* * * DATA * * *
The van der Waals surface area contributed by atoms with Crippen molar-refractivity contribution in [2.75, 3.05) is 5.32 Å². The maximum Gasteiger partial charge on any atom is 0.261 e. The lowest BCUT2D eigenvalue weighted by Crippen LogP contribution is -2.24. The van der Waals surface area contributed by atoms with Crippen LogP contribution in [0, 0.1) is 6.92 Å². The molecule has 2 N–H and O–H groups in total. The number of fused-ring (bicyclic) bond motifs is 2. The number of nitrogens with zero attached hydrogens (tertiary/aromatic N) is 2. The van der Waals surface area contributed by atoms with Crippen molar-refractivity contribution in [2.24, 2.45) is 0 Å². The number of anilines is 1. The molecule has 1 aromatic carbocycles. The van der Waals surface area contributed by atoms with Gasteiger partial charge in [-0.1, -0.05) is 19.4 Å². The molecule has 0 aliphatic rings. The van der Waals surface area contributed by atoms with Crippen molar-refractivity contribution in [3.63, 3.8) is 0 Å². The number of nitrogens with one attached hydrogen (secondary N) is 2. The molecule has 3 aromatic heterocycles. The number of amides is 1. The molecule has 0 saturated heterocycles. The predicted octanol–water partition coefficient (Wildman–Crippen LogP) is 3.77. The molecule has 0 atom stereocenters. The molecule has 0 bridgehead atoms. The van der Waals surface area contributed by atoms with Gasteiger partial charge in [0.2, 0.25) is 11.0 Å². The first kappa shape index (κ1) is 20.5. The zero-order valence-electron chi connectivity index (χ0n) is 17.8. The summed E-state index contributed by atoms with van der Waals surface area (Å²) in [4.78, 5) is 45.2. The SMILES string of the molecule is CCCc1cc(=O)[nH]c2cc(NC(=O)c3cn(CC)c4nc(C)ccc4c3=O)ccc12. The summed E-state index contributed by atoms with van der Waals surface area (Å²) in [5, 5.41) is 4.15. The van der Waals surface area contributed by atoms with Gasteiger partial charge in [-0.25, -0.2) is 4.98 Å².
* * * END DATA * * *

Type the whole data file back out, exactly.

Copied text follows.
The van der Waals surface area contributed by atoms with Crippen molar-refractivity contribution in [2.75, 3.05) is 5.32 Å². The maximum Gasteiger partial charge on any atom is 0.261 e. The lowest BCUT2D eigenvalue weighted by Crippen LogP contribution is -2.24. The van der Waals surface area contributed by atoms with Crippen LogP contribution in [0, 0.1) is 6.92 Å². The molecule has 2 N–H and O–H groups in total. The number of fused-ring (bicyclic) bond motifs is 2. The number of nitrogens with zero attached hydrogens (tertiary/aromatic N) is 2. The van der Waals surface area contributed by atoms with Crippen molar-refractivity contribution in [2.24, 2.45) is 0 Å². The number of anilines is 1. The molecule has 1 aromatic carbocycles. The van der Waals surface area contributed by atoms with Gasteiger partial charge in [-0.1, -0.05) is 19.4 Å². The molecule has 0 aliphatic rings. The van der Waals surface area contributed by atoms with Crippen molar-refractivity contribution in [3.63, 3.8) is 0 Å². The number of nitrogens with one attached hydrogen (secondary N) is 2. The molecule has 3 aromatic heterocycles. The number of amides is 1. The molecule has 0 saturated heterocycles. The predicted octanol–water partition coefficient (Wildman–Crippen LogP) is 3.77. The molecule has 0 atom stereocenters. The molecule has 0 bridgehead atoms. The van der Waals surface area contributed by atoms with Gasteiger partial charge in [0.2, 0.25) is 11.0 Å². The first kappa shape index (κ1) is 20.5. The zero-order valence-electron chi connectivity index (χ0n) is 17.8. The summed E-state index contributed by atoms with van der Waals surface area (Å²) in [4.78, 5) is 45.2. The SMILES string of the molecule is CCCc1cc(=O)[nH]c2cc(NC(=O)c3cn(CC)c4nc(C)ccc4c3=O)ccc12. The summed E-state index contributed by atoms with van der Waals surface area (Å²) in [5, 5.41) is 4.15. The van der Waals surface area contributed by atoms with Gasteiger partial charge in [-0.25, -0.2) is 4.98 Å².